Integrative negotiation, on the other hand, prioritises the future relationship between the two parties, while striving for a win-win, uncovering common interests, and ideally reinforcing trust. Having said that, there is a big difference between collaborating (ideally resulting in the win-win) and compromising where perhaps without even realising it, you may be leaving ‘something on the table’.
Perhaps when you’re recruiting and it comes to the pointy end of the process – the offer stage; or when one of your team members asks for a pay rise or a promotion; what about when an employee requests a transfer, which would result in you potentially losing a talented key player from your team; or when two people request to take a substantial chunk of their annual leave at the same time – coinciding with a critical milestone in an upcoming project you are responsible for.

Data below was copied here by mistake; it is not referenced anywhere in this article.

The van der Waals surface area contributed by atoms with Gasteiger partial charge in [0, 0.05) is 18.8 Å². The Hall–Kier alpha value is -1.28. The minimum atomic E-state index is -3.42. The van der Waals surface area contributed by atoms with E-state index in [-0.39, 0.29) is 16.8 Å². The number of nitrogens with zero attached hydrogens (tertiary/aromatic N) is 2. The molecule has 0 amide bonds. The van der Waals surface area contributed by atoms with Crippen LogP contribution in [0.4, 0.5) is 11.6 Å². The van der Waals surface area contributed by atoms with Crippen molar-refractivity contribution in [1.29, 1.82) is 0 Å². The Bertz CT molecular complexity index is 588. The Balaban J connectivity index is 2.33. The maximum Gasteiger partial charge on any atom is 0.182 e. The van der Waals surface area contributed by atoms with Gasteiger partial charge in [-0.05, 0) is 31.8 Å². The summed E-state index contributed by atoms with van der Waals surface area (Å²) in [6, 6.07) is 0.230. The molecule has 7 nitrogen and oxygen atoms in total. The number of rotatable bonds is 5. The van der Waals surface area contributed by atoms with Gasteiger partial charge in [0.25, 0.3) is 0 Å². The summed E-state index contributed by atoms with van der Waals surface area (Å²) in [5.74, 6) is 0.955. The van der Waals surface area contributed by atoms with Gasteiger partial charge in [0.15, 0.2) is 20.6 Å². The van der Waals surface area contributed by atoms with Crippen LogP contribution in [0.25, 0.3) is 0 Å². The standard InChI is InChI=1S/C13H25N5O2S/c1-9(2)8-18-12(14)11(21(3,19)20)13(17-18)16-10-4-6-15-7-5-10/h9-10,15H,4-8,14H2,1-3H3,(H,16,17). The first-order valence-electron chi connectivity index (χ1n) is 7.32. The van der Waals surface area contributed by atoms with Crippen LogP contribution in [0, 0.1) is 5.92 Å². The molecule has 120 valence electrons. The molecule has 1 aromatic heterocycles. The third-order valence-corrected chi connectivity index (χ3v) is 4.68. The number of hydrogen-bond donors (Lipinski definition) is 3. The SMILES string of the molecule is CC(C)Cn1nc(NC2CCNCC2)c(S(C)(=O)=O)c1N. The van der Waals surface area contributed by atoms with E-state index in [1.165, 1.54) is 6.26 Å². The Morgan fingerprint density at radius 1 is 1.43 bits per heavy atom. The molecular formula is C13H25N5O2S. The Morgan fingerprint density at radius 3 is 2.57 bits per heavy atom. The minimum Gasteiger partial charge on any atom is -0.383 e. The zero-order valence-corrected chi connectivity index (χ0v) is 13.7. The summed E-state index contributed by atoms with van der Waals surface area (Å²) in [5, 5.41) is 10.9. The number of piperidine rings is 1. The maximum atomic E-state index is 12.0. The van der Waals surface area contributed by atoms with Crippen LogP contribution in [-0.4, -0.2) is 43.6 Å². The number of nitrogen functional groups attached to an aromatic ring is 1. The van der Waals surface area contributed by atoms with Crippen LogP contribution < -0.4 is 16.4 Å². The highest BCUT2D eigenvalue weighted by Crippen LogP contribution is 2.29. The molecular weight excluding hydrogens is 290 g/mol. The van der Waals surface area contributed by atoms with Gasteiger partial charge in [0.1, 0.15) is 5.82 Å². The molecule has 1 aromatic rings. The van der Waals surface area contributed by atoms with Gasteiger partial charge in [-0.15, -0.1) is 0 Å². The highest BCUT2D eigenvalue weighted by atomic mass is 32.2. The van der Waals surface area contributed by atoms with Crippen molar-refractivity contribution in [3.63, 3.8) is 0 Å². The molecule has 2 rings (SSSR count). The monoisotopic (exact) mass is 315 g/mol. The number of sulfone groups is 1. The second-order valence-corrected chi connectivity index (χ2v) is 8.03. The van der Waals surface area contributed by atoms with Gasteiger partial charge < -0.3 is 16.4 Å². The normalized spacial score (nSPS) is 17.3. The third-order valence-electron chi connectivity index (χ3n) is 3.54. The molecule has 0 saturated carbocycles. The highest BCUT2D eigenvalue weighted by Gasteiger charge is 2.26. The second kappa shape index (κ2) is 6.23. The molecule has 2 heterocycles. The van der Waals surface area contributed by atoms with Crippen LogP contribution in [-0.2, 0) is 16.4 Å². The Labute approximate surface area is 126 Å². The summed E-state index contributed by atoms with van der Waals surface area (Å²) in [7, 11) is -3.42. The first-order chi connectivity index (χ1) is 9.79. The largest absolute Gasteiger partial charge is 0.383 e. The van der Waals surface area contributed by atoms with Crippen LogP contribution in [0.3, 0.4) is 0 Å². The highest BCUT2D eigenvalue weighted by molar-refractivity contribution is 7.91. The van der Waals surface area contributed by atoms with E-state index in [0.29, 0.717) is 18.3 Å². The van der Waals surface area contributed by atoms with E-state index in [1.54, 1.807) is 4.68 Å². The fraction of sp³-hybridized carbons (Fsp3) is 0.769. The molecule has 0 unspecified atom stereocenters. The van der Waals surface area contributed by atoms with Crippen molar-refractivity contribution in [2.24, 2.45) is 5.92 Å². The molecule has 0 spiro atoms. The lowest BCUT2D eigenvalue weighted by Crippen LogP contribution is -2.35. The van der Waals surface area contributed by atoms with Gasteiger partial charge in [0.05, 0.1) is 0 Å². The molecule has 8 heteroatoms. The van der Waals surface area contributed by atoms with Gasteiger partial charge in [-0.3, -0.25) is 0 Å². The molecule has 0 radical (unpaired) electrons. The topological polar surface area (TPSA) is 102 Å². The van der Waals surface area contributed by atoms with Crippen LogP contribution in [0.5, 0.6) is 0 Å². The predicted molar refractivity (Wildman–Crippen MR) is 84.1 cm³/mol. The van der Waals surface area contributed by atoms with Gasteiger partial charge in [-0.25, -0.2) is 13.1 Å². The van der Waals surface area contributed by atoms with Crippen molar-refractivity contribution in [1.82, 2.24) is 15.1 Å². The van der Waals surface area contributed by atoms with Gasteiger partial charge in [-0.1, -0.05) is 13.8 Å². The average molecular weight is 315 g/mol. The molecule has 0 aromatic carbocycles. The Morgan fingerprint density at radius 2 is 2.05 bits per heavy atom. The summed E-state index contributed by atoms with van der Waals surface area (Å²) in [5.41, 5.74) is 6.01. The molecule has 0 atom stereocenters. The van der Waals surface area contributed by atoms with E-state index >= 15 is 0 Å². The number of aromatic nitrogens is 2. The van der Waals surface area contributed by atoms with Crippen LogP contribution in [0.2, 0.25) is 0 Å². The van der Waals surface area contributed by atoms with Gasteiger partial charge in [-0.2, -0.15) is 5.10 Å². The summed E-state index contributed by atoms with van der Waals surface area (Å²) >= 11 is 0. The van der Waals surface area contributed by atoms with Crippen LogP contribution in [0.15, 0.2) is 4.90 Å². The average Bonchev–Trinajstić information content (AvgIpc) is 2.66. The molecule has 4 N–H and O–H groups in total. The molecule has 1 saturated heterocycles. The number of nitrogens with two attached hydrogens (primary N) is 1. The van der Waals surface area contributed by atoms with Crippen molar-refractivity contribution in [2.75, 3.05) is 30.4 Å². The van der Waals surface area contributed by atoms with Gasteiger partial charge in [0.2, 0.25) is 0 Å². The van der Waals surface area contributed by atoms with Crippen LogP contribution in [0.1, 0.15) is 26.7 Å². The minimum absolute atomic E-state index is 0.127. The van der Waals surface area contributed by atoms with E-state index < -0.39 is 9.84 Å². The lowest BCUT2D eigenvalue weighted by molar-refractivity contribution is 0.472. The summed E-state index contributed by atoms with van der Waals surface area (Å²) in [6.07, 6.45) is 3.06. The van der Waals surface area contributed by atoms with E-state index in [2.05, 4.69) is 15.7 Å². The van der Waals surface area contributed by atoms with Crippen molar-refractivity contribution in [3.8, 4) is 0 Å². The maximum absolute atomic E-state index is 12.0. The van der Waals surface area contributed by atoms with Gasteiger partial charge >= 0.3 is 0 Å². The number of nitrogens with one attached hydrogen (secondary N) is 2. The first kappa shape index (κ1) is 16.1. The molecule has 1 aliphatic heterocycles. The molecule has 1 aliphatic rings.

Each of these common scenarios shouldn’t result in compromise per se; but should involve collaboration in order to result in a mutual win-win. Here’s how.
For any leader, part of planning out your negotiation strategy should involve considering your BATNA – your Best Alternative to The Negotiated Agreement, which is the option you turn to when the negotiation isn’t providing a better alternative. As the authors of “Getting to Yes” write, “If you have not thought carefully about what you will do if you fail to reach an agreement, you are negotiating with your eyes closed”.
Another handy hint is to consider what the other party’s (eg your team member’s) BATNA might be depending on the situation you are in.
Should you find yourself in a salary-related negotiation (eg at the offer stage of the recruitment process or in a pay review discussion), another acronym you should think carefully about is the ZOPA – the Zone of Potential Agreement.
An easy way to think about this is to consider the scenario of buying / selling a used car. You can see this more visually below, where a buyer would ideally like to spend $5,000 on a used car but would be willing to go as high as $7,500. Here the seller wants $10,000 for the car but would be willing to go as low as $6,000.